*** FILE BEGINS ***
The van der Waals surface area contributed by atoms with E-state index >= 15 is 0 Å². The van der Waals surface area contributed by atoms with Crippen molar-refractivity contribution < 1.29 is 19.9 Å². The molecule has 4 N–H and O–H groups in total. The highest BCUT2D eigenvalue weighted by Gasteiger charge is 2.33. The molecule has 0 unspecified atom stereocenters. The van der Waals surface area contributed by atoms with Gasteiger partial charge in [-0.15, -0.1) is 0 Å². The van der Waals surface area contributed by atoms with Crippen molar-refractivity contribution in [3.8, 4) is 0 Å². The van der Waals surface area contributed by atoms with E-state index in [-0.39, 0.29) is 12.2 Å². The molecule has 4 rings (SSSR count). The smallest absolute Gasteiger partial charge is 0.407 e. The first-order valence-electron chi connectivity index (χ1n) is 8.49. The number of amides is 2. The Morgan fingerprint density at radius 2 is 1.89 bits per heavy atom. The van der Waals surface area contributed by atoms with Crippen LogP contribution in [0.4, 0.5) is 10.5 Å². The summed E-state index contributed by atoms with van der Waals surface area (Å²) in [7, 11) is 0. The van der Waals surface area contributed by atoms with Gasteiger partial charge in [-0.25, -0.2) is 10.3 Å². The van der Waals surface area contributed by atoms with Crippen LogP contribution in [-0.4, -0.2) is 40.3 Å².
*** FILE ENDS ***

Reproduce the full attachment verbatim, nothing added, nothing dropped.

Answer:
The van der Waals surface area contributed by atoms with E-state index >= 15 is 0 Å². The van der Waals surface area contributed by atoms with Crippen molar-refractivity contribution < 1.29 is 19.9 Å². The molecule has 4 N–H and O–H groups in total. The highest BCUT2D eigenvalue weighted by Gasteiger charge is 2.33. The molecule has 0 unspecified atom stereocenters. The van der Waals surface area contributed by atoms with Gasteiger partial charge in [-0.15, -0.1) is 0 Å². The van der Waals surface area contributed by atoms with Crippen molar-refractivity contribution in [3.8, 4) is 0 Å². The van der Waals surface area contributed by atoms with E-state index in [-0.39, 0.29) is 12.2 Å². The molecule has 4 rings (SSSR count). The smallest absolute Gasteiger partial charge is 0.407 e. The first-order valence-electron chi connectivity index (χ1n) is 8.49. The number of amides is 2. The Morgan fingerprint density at radius 2 is 1.89 bits per heavy atom. The van der Waals surface area contributed by atoms with Crippen LogP contribution in [0.4, 0.5) is 10.5 Å². The summed E-state index contributed by atoms with van der Waals surface area (Å²) in [7, 11) is 0. The van der Waals surface area contributed by atoms with Gasteiger partial charge in [-0.25, -0.2) is 10.3 Å². The van der Waals surface area contributed by atoms with Crippen LogP contribution in [-0.4, -0.2) is 40.3 Å².